“To accomplish such a worthy goal,” Shushok said, “we had to have clarity about what we wanted for our students. The Aspirations are the result of our earnest efforts to discern what we aspired to for students and their education. It’s why the process of writing them took a year full of conversation, multiple drafts, and collective insight. By the time we ended the process, we had clarity of purpose for what we wanted to do together for our students.”
Shushok continued, “In a time when college is often associated with jobs and careers, we wanted also to accentuate the importance of character development in students. Technical skills without character and virtue, we believe, are hollow pursuits. The Aspirations are indicative of Virginia Tech’s desire for developing technical expertise in students, as well as nurturing in them a care for humanity, justice, and improving world conditions for all, in the spirit of Ut Prosim.
“We want our students to find a career, but we also want them to find a life full of meaning and purpose. That’s the biggest gift an education can provide,” Shushok said.
General ItemChristine Dennis-Smith
Christine Dennis-Smith is well known on Virginia Tech’s campus for the enormous amount of support she provides for others. She has worked for the Women’s Center at Virginia Tech for nearly 20 years, and since 2008 has been its Co-Director of Services, working with and advocating for victims and survivors of gender-based violence, and supporting and empowering women who are caregivers. In 2003 she was recipient of the Virginia Sexual Assault Task Force Award in recognition of outstanding contributions in campus sexual assault.Date: Oct 14, 2020
General ItemMacie Snelson
Macie Snelson fully embraces the Virginia Tech motto. She said, “No matter what you have going on, how many things you have to do, or even if you feel like you're not doing too well in life yourself, you should always make time to serve others. Service won't only help those you are serving, but it can help improve your mood, your self-esteem, and it will help you to see the good in the world.”Date: Oct 13, 2020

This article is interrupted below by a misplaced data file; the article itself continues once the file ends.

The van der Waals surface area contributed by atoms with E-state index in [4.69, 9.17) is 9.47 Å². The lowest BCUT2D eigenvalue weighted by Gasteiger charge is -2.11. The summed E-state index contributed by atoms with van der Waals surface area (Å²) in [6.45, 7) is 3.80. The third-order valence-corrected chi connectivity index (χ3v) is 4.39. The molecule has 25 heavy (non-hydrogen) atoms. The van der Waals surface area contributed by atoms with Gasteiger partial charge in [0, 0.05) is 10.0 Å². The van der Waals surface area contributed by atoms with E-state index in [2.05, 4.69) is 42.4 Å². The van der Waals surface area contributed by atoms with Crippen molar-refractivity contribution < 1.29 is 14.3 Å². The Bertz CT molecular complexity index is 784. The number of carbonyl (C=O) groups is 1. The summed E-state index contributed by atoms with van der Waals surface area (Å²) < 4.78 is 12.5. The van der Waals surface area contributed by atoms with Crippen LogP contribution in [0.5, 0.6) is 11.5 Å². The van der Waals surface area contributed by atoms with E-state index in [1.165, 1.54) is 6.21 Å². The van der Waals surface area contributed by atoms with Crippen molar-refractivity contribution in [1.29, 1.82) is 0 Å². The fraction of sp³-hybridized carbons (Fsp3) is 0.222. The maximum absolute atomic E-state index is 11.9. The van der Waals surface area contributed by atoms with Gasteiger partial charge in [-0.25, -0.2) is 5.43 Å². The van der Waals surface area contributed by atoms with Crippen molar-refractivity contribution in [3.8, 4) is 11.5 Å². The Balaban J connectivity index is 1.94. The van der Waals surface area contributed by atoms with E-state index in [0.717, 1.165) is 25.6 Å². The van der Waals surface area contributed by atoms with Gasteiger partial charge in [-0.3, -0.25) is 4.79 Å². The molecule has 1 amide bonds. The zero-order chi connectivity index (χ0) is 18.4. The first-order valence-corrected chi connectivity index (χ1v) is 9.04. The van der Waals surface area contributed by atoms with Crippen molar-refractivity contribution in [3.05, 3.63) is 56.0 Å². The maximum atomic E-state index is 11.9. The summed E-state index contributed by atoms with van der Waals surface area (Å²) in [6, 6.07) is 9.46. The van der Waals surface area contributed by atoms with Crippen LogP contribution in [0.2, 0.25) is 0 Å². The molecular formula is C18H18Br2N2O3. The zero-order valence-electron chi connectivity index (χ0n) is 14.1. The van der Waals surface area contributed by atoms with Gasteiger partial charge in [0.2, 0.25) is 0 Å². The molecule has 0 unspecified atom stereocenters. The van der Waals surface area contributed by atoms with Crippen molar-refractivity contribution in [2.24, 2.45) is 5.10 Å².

General ItemRachel Spector
A glimpse at Rachel Spector’s ExperienceVT Map gives one insight into her drive to make the world a better place through climate justice.Date: Oct 12, 2020
General ItemGrant Klich
“Civility is best tested in adverse situations,” said Grant Klich’s nominator. As a Founding Father of Delta Chi at Virginia Tech and the fraternity’s first Scholarship Chair, Grant provided career workshops, seminars, study hours, one-on-one meetings, and study plans for students at risk of doing poorly in their classes. And he had his share of tough conversations. But he always kept an open mind, listened, and set the foundation to ensure students' success.Date: Oct 11, 2020
General ItemAbby Potter
Abby Potter’s nominator recounts the tremendous growth Abby displayed in her time as an RA in Pritchard Hall and, eventually, as Senior Resident Advisor. At first hesitant and unsure, Abby’s confidence grew and she has become a mentor to new student staff members entering the RA role, always offering herself as a resource.Date: Oct 10, 2020
General ItemSabrina Sturgeon
Sabrina Sturgeon of Evansville, Indiana, is a graduate student pursuing an M.A. in Higher Education and Human Sciences. She is hoping to work in higher education policy and governance. That is, after unicycling around the world. That’s right – unicycling is her passion.Date: Oct 09, 2020